I created an AActor subclass in C++ that has a default UStaticMeshComponent subobject property:
I then created a BP based on this class and set the static mesh of that component in the editor:
If I now change the type of that property to anything else (UArrowComponent, UDestructibleComponent, etc…) the editor crashes at launch, or at latest when I try to open the BP. Is this normal? Once I create a BP based on a C++ class, I can’t change that class’ interface anymore?
So what’s the proper way to do these things then? Because apparently referencing assets from code is bad. For instance in the FPS template, the ACharacter class has a ProjectileClass property that is set in the editor to a BP. This BP is based on a Projectile class that defines the mesh and collision components. But what if I now want to change the collision to a capsule for instance? Would I have to delete the entire the entire Projectile BP, change the base class and recreate the BP from scratch? I hope there is a way around that.
Aren’t BPs like “visual subclasses”? If I change a super class, the changes should normally be forwarded to any child class.
Well if you think about it,it makes sense.Because BPs are compiled into classes at the background and it derives from your class,when you change your class definition it crashes because of the obvious.Say,your collision mesh is Box when you compile your class and you create the blueprint it’s based on your class.But when you change it to Capsule and when your Blueprint tries to map its Box component to Capsule it simply throws exception.A way around for this simply determining your collision mesh at the start .Or dont use properties from C++,for example you can access static mesh component during run time.Just create your blueprint and you can reference it from C++.Check my post here https://forums.unrealengine.com/showthread.php?1940-C-Getting-Components-from-BluePrint-using-C&p=11371#post11371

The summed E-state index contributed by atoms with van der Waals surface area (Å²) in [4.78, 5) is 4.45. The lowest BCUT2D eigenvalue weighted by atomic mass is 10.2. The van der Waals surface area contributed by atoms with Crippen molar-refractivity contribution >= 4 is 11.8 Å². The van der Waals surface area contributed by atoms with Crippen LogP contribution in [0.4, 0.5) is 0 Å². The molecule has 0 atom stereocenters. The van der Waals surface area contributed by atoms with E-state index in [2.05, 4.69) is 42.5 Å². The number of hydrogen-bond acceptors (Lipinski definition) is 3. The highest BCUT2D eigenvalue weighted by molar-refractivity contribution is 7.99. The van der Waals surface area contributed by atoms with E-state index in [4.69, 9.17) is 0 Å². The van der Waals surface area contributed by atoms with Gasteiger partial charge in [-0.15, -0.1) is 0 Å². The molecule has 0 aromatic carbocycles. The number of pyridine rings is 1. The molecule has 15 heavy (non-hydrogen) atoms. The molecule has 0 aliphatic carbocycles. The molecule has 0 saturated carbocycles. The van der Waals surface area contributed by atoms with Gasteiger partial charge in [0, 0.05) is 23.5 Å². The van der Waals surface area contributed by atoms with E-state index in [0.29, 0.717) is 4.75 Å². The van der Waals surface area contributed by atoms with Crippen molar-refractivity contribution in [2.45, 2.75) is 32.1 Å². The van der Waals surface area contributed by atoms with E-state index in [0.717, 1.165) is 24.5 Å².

It’s great to hear, that it’s not supposed to crash. I was worried, that I had to rethink my design approach to UE4 and I was doing it wrong. With “nothing should crash”, do you mean that it should instead show an error, or should it just work that way I thought it would?
I created a simple project demonstrating the issue: Mega Link
This is simply the FPS template with an added class CrashingActorSuperClass that defines a UStaticMeshComponent property called MainMesh. Additionally there is a BP_CrashingActor that is based on this class. This compiles and works fine.
Then, if you change the type of the property to, let’s say UDestructibleComponent (both in the .h and .cpp), recompile, reopen the editor, it will crash when you try to open BP_CrashingActor. This is the crash dump: Pastebin
I did some additional experiments. Changing the type of the property and at the same time changing its name (the string in CreateDefaultSubobject, not the variable name) fixes the crashing. But now the BP is loaded incorrectly. It still displays the old name in the Components outliner and selecting it displays none of its properties.
Let’s say, for instance, I have a c++ class with a default subobject UStaticMeshComponent, with the name “Building Mesh”. Place the class in a level, save the map. The static mesh is upgraded to a skeletal mesh for some animations. Now change that subobject to a USkeletalMeshComponent (with the same name.) The editor doesn’t crash on load, but opening the level will cause a crash.
Changing the default subobject name to, say, “Building Mesh (skel)” fixes it.
I just tried to reproduce this issue to see if this has since been fixed. Hopefully I wasn’t missing anything (had a UStaticMeshComponent property, set the mesh in the blueprint, changed it to a UArrowComponent, relaunched/opened the blueprint).
I was unable to get it to happen for me with the latest code. So if you still have github access and can pull main, hopefully it won’t happen anymore. Be sure to let us know if you still see it though.